For the past few years, my husband has done the extraordinary summer reading posters for the OWL. I love seeing his work hanging on the big windows and watching the children happily placing their stickers on them.
However, living with a creative soul is quite the rollercoaster ride. Geoff has stalked around for three weeks with a dark cloud over his head while creating these works. You could just see his mind churning as the frustration mounted. He would trudge off to the shed with his mind a million miles away. Geoff is a perfectionist with his art; he has a vision and it must be accomplished. My husband becomes consumed with his creation and he is very distracted. As I bid him off to work, I can see speckles of blue paint on his ears– he scratches his head quite a bit when he paints. As he departs, I can also see that his elbows are covered with yellow paint. To make matters worse, while he was painting he wore his only decent pair of shorts; now they too are speckled with paint as are his shoes and t-shirts. (Hence why he only had one pair of shorts) One evening while preparing dinner, I noticed we were running out of dishes. Where are my dishes? I took a gander out in the shed. Guess what? There were my new dishes that I received as a Christmas gift. They were covered with gobs of wet paint. Geoff was using them as his paint palates. What is a wife to do?
A wife is to be proud, patient and happy that she has such a creative and talented husband. I have to reach deep into my patience reserve but let’s face it– if you are married that is what we all have to do. No two people are exactly alike. And believe me, Geoff has to be a very patient man being married to me! But seriously, living with an artist keeps me grounded. Through Geoff’s eyes and heart, I have absorbed an education and an appreciation of art. We have plenty of art books lying around the house for us to pick up and enjoy. I have my favorites and all are available at the OWL:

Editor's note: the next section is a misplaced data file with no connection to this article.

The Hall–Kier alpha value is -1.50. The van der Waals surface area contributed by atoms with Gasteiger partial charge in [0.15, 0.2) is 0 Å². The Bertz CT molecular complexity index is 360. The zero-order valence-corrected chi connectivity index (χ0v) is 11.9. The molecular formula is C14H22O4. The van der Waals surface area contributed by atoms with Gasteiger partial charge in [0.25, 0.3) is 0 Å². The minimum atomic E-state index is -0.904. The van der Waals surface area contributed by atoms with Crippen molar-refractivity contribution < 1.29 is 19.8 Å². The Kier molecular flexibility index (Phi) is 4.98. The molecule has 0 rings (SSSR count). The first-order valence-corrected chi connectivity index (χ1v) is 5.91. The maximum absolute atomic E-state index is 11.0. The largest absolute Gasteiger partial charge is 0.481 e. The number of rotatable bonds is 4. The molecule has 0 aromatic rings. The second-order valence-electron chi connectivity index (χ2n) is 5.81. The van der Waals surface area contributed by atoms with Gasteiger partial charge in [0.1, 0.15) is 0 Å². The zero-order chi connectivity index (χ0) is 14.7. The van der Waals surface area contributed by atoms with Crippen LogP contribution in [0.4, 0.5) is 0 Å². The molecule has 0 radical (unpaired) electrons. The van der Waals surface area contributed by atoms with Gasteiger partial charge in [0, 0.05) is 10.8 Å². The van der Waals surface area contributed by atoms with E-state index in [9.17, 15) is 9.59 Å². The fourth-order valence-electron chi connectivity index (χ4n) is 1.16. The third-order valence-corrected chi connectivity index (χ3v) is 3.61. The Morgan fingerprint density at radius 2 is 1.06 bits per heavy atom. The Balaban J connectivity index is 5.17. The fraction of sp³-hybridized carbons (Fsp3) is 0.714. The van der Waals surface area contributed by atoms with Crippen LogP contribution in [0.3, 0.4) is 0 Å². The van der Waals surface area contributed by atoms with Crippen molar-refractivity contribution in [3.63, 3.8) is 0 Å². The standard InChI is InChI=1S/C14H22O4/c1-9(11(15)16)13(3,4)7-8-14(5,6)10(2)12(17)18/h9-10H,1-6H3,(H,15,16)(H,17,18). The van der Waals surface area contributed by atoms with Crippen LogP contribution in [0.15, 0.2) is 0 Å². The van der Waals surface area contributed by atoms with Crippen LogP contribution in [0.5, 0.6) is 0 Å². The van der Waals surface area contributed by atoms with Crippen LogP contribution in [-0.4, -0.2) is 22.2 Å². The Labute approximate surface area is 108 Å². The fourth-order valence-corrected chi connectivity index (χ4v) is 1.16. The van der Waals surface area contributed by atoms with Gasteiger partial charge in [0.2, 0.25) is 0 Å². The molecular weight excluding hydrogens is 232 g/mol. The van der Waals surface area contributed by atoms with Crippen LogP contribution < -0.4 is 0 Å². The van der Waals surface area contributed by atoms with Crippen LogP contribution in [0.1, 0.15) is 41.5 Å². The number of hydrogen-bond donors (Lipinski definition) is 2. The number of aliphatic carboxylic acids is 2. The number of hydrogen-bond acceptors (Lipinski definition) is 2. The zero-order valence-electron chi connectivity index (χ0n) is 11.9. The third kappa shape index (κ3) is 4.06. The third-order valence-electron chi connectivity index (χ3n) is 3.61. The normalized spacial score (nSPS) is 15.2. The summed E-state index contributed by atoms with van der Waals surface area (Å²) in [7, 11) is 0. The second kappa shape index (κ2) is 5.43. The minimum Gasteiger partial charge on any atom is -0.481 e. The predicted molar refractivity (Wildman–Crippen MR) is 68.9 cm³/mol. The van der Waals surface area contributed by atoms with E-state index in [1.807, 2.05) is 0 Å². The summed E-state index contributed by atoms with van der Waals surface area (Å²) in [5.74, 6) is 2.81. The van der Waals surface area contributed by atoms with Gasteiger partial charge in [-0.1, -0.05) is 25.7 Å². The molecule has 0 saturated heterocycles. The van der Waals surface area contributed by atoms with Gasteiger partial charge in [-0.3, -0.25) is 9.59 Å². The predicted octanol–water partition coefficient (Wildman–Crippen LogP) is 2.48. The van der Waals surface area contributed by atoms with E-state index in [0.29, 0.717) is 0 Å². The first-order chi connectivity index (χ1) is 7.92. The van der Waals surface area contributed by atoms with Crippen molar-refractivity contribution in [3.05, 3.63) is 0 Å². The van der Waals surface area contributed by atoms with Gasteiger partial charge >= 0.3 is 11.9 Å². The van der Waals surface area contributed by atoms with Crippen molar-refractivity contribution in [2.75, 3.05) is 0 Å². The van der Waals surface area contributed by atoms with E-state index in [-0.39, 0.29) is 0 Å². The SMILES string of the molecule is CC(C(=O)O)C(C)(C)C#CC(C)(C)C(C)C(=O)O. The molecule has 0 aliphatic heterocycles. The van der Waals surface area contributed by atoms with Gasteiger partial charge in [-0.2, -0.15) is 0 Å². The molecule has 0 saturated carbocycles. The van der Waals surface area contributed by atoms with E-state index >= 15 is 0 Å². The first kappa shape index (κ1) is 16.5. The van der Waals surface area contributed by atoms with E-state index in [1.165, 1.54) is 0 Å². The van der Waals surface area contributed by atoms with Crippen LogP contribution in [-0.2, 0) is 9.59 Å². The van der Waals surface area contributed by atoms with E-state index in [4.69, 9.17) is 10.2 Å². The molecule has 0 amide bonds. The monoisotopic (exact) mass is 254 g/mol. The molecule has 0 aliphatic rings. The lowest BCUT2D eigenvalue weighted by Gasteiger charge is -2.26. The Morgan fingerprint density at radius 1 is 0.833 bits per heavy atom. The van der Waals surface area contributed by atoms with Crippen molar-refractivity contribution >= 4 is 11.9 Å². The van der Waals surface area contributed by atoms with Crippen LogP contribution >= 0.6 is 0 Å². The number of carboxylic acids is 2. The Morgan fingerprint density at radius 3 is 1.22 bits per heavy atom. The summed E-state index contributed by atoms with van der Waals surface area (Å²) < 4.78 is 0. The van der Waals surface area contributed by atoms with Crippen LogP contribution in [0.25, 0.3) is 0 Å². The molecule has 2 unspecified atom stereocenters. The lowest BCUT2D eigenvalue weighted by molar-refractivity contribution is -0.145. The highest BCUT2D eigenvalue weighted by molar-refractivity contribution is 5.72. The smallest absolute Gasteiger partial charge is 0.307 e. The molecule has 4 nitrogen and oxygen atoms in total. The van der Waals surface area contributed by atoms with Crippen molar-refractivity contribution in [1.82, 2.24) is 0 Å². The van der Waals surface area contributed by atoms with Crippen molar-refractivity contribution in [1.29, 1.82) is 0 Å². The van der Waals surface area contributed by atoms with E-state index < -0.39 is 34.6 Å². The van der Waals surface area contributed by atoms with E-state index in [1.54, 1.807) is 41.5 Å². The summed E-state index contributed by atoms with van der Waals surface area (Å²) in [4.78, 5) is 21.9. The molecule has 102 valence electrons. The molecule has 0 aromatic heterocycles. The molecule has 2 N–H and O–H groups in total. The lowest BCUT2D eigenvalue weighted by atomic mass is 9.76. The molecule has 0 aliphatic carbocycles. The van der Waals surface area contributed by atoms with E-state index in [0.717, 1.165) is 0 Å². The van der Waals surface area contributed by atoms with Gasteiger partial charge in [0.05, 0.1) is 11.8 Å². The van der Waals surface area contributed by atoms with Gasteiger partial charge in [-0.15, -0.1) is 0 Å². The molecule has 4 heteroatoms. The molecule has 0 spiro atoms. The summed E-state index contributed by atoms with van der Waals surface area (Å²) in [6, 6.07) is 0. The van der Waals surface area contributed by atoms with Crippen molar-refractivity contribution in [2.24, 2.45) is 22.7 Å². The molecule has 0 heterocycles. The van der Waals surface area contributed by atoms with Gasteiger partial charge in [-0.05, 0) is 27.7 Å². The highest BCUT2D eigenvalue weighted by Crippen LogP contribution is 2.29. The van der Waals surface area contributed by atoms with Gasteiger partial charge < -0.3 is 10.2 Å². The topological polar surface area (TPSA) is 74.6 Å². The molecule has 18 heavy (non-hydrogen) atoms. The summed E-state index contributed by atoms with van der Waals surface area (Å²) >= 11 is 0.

Edward Hopper Modern Master by Ita G Berkow and Edward Hopper by Carol Troyen: I love the way Hopper captures the isolation of the individual of the changing America. He captures the realism of American everyday life. I enjoy his works that encompass the cityscapes and middle class American homes the most.
Vincent Van Gogh text by Meyer Schapiro: The intensity of Van Gogh’s work, his color sense and his emotional expression has influenced many of the greatest artists. His numerous self-portraits, bright sunflowers, and the swirling blues of the sky, are wonderful pieces.
George Tooker text by Robert Cozzolino: I am not sure why I like George Tooker because most of his works are dismal and quite disturbing. However, I am drawn to his use of color and the way he captures the dreariness and banality of life. Painting with egg tempera, Tooker almost creates a soft glowing effect in his pictures.
Andrew Wyeth introduction by David McCord and Andrew Wyeth: The Helga Pictures with text by John Wilmerding: Andrew Wyeth captured American landscapes and lives over a 70 year period. Wyeth paints mostly New England backdrops and a handful of unconventional models. His images often display a deep emotional isolation.
Jack Vettriano text by Anthony Quinn: A self-taught painter and Scotsman, Vettriano creates very bold and romantic pieces. He is often rejected because of his lack of education but he is clearly one of best known painters of Scotland.
This post is authored by Audra– wife of a zany artist